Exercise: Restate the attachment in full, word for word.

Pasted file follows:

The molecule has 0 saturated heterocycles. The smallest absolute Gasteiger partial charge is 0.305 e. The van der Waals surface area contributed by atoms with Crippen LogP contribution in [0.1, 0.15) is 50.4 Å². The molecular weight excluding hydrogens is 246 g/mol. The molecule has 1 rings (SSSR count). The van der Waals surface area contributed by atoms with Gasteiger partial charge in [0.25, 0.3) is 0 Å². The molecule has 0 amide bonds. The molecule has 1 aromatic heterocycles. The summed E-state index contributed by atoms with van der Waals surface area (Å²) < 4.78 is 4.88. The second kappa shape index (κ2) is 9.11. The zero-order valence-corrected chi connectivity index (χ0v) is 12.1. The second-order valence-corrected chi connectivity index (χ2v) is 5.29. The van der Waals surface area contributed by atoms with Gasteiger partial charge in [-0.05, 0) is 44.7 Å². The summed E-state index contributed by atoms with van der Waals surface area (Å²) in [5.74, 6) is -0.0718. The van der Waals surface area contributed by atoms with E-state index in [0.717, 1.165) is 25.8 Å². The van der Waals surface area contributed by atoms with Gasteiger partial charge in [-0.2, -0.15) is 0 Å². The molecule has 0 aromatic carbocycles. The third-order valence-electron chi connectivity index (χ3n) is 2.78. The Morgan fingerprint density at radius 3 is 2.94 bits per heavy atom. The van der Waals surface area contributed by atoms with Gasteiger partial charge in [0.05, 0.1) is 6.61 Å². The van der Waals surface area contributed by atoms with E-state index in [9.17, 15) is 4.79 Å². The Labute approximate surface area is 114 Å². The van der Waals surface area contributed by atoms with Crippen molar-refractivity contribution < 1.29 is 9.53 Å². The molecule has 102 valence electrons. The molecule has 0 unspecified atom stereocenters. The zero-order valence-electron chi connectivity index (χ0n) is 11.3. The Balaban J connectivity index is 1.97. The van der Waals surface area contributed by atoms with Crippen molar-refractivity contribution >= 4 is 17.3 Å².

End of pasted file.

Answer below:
The molecule has 0 saturated heterocycles. The smallest absolute Gasteiger partial charge is 0.305 e. The van der Waals surface area contributed by atoms with Crippen LogP contribution in [0.1, 0.15) is 50.4 Å². The molecular weight excluding hydrogens is 246 g/mol. The molecule has 1 rings (SSSR count). The van der Waals surface area contributed by atoms with Gasteiger partial charge in [0.25, 0.3) is 0 Å². The molecule has 0 amide bonds. The molecule has 1 aromatic heterocycles. The summed E-state index contributed by atoms with van der Waals surface area (Å²) < 4.78 is 4.88. The second kappa shape index (κ2) is 9.11. The zero-order valence-corrected chi connectivity index (χ0v) is 12.1. The second-order valence-corrected chi connectivity index (χ2v) is 5.29. The van der Waals surface area contributed by atoms with Gasteiger partial charge in [-0.05, 0) is 44.7 Å². The summed E-state index contributed by atoms with van der Waals surface area (Å²) in [5.74, 6) is -0.0718. The van der Waals surface area contributed by atoms with E-state index in [0.717, 1.165) is 25.8 Å². The van der Waals surface area contributed by atoms with Gasteiger partial charge in [-0.2, -0.15) is 0 Å². The molecule has 0 aromatic carbocycles. The third-order valence-electron chi connectivity index (χ3n) is 2.78. The Morgan fingerprint density at radius 3 is 2.94 bits per heavy atom. The van der Waals surface area contributed by atoms with Gasteiger partial charge in [0.05, 0.1) is 6.61 Å². The van der Waals surface area contributed by atoms with E-state index in [9.17, 15) is 4.79 Å². The Labute approximate surface area is 114 Å². The van der Waals surface area contributed by atoms with Crippen molar-refractivity contribution < 1.29 is 9.53 Å². The molecule has 102 valence electrons. The molecule has 0 unspecified atom stereocenters. The zero-order valence-electron chi connectivity index (χ0n) is 11.3. The Balaban J connectivity index is 1.97. The van der Waals surface area contributed by atoms with Crippen molar-refractivity contribution >= 4 is 17.3 Å².